Pluralismo jurídico igualitario: il mandato costituzionale “inascoltato” nel modello boliviano di cooperazione intergiurisdizionale
Pluralismo Jurídico Igualitario: the “Unheard” Constitutional Command in the Bolivian Model of Interjurisdictional Cooperation
Abstract: Pluralismo Jurídico Igualitario: the “Unheard” Constitutional Command in the Bolivian Model of Interjurisdictional Cooperation – The aim of this article is to
reconstruct legal pluralism as a possible legal lingua franca for the Global South, by analysing a case study in its constitutional implementation. In recent years the attention of comparative legal scholarship has been increasingly drawn to the Latin American region, as a living laboratory for the development and enactment of legal pluralism. Even though on paper the recent Constitution of Bolivia is arguably the most progressive multicultural constitution ever written – expressly recognizing plurinationality, collective rights, legal personality of Mother Earth and varying degrees of administrative autonomy for indigenous communities – the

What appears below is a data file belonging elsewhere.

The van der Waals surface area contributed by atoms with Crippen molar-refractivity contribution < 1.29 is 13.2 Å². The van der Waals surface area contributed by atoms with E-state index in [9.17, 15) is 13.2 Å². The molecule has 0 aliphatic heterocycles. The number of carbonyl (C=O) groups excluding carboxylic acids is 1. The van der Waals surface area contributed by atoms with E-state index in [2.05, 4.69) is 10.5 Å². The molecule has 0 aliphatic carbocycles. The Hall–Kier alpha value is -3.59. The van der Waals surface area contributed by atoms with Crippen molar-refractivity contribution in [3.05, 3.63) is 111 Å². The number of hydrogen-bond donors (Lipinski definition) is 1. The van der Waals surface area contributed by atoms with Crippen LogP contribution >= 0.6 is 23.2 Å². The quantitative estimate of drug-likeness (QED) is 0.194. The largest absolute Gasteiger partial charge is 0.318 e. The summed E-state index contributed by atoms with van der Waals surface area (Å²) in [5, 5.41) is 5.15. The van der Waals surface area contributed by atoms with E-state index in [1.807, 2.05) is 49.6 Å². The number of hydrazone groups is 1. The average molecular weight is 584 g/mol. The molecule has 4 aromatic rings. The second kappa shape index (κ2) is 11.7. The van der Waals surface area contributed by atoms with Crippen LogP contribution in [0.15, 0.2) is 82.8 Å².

euphoric discourse that some observers have adopted must be tempered by analyzing the contradictions that have afflicted the implementation of this text on a political level, through the adoption of a most restrictive Law of Jurisdictional Demarcation. Most of these contradictory elements have affected the mechanisms of egalitarian legal pluralism, undermining the plurinational articulation of the State engineered at a discursive level in the constitutional text and substantially betraying this “unheard” constitutional command. These paradoxes deserve to be explored with more detachment to fully understand how legal pluralism can effectively be enforced inside a constitutional framework within the Global South.
Keywords: Global South; Comparative constitutional law; Legal pluralism; Plurinationality; Andean nuevo constitucionalismo.
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